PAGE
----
How is concrete made?

Outrageous Hollywood stereotype or true American craftsman? Most evidence suggests that concrete boot makers are mostly fiction.
Simon Watson/Riser/­Getty Images

­Few professions are as unappreciated as that of the gangland concrete shoe cobbler. Maybe you've never had to send a rival mobster to the bottom of the East River and, therefore, can't fully appreciate the craftsmanship. After all, it looks pretty simple in "Billy Bathgate." However, if the movies teach us anything about the ins and outs of the criminal underworld, then fitting a doomed gangster with concrete shoes is obviously a far from simple undertaking. First, you have to make sure you have the right proportions in your concrete mixture and then you have to convince the intended victim to keep still for a few hours while it hardens around his or her feet. Even at gunpoint, that requires some serious conversational talent.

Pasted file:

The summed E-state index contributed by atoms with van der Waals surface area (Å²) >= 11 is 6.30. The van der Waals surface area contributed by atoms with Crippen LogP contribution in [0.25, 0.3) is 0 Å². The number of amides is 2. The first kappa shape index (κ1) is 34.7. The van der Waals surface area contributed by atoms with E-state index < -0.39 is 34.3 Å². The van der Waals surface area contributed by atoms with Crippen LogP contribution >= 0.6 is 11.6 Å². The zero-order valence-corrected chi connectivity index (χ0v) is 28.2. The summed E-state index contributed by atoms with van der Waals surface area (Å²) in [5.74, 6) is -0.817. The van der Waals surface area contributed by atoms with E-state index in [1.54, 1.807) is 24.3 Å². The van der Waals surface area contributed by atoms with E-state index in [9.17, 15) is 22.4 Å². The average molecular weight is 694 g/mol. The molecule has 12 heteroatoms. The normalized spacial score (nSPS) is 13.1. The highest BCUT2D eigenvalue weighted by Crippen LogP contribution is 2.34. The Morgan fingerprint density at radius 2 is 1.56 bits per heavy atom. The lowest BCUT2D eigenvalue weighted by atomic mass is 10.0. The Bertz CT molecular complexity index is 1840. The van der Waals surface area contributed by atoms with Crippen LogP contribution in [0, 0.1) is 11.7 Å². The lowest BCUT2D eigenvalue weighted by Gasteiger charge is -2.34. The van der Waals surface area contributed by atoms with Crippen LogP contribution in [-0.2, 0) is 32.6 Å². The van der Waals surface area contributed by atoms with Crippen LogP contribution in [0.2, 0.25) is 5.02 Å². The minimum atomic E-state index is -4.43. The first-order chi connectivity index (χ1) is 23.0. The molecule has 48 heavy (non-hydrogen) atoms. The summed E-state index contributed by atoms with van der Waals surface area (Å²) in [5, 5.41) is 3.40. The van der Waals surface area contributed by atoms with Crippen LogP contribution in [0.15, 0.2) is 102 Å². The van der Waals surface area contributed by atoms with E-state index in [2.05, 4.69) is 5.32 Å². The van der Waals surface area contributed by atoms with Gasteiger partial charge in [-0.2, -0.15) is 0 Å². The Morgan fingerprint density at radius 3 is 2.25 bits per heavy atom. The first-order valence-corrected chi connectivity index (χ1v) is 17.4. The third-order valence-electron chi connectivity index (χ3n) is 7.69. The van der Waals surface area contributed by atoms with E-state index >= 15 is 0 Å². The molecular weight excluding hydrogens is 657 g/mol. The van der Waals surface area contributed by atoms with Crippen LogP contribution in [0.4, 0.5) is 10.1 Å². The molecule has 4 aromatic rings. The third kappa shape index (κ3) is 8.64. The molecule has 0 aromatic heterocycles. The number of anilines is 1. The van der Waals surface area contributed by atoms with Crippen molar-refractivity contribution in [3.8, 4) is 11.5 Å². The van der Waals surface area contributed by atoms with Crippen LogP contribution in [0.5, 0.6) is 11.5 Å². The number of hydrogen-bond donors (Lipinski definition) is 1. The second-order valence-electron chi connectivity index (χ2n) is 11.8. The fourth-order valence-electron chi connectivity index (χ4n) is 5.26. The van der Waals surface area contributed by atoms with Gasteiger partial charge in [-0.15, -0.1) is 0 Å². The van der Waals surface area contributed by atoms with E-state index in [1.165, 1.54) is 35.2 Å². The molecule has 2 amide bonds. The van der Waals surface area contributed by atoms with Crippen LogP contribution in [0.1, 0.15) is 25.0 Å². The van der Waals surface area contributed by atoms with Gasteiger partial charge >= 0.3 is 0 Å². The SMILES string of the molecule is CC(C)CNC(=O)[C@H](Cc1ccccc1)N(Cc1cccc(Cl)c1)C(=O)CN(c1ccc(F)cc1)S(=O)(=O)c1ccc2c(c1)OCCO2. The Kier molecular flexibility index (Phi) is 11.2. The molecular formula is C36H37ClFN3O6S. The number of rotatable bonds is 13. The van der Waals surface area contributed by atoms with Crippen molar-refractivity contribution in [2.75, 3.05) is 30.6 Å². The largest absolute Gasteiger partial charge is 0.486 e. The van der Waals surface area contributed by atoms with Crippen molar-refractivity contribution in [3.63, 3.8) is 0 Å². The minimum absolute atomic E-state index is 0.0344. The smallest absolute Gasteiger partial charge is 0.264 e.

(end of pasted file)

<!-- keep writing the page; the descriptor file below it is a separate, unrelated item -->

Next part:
We've all seen concrete in action. Someone drives up in a truck, pours the gritty, wet concrete into the desired area and workers shape and smooth it into place. After it dries, you essentially have a custom-sized slab of rock -- only without having to cut blocks of stone out of the Earth. The technique is nothing new. The ancient Egyptians used a lime and gypsum mixture very similar to modern concrete as early as 3000 B.C., and opus caementicium was used throughout the Roman Republic.


­Making concrete essentially resembles the common children's pastime of making mud pies in which mud is poured into a pan and allowed to dry into solid dirt. Of course, no one ever built a skyscraper out of mud bricks or sealed a mafia informer's feet in a slab of Georgia red clay. What is it that makes concrete special, and how do we turn sand and water into somethin­g as solid and immobile as a concrete dam?

In this article, we'll take a look at the recipe for modern concrete and the steps that go into paving our world.